While our study does not answer the mechanisms of folding itself, we provide pertinent examples to warn against generalizations based on folding or taxa. More comparative work is needed to understand why adult brains are so diverged taking into consideration variations in cortical size, folding, cell-cycle parameters, and developmental patterns.

Funding

This study was supported by grants from the Medical Research Council (G00900901) and Biotechnology and Biological Sciences Research Council (BB/F003285/1) to Z.M. F.G.M. has been supported by a Spanish Ministerio de Educacion y Ciencia fellowship and a Human Frontiers Science Program Fellowship; N.T. was supported by an International Brain Research Organization fellowship and N.A.V. is supported by a Felix Scholarship. J.A.B is supported by an National Health and Medical Research Council RD Wright Fellowship, and funded by a Project Grant (APP1002049).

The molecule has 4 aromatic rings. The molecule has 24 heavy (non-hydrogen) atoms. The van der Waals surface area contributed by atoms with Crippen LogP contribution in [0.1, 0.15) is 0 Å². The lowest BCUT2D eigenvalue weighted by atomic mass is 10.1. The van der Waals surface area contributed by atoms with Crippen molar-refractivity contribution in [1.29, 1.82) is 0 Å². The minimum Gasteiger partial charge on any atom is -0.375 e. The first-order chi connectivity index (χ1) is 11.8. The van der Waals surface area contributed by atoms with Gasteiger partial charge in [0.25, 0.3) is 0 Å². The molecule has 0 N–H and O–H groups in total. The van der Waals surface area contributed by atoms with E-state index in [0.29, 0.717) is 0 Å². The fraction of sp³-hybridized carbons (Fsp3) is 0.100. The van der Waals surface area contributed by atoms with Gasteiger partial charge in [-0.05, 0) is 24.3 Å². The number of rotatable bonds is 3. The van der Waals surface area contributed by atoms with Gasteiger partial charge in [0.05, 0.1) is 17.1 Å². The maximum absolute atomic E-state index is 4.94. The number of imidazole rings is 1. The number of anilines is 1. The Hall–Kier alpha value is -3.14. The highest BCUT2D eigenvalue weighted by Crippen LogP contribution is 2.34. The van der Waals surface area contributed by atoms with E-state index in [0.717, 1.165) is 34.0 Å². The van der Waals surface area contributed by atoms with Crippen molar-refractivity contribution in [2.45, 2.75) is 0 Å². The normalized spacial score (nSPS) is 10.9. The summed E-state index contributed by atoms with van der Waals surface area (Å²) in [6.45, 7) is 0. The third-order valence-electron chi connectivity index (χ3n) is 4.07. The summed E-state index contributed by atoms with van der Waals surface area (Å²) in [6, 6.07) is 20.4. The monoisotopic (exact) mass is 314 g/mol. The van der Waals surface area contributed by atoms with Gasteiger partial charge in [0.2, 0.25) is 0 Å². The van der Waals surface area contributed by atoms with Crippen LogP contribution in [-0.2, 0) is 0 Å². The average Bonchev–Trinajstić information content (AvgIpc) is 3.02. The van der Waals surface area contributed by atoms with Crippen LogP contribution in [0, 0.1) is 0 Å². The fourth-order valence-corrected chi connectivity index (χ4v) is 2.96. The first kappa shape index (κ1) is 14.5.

The authors thank Dr Jihane Homman-Ludiye for assistance with the preparation of the marmoset cerebral tissues and Professors Roberto Lent and Professor Christovam Diniz for fostering collaboration between UK and Brasil. Conflict of Interest: None declared.

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Author notes

Fernando García-Moreno and Navneet A. Vasistha have contributed equally to this study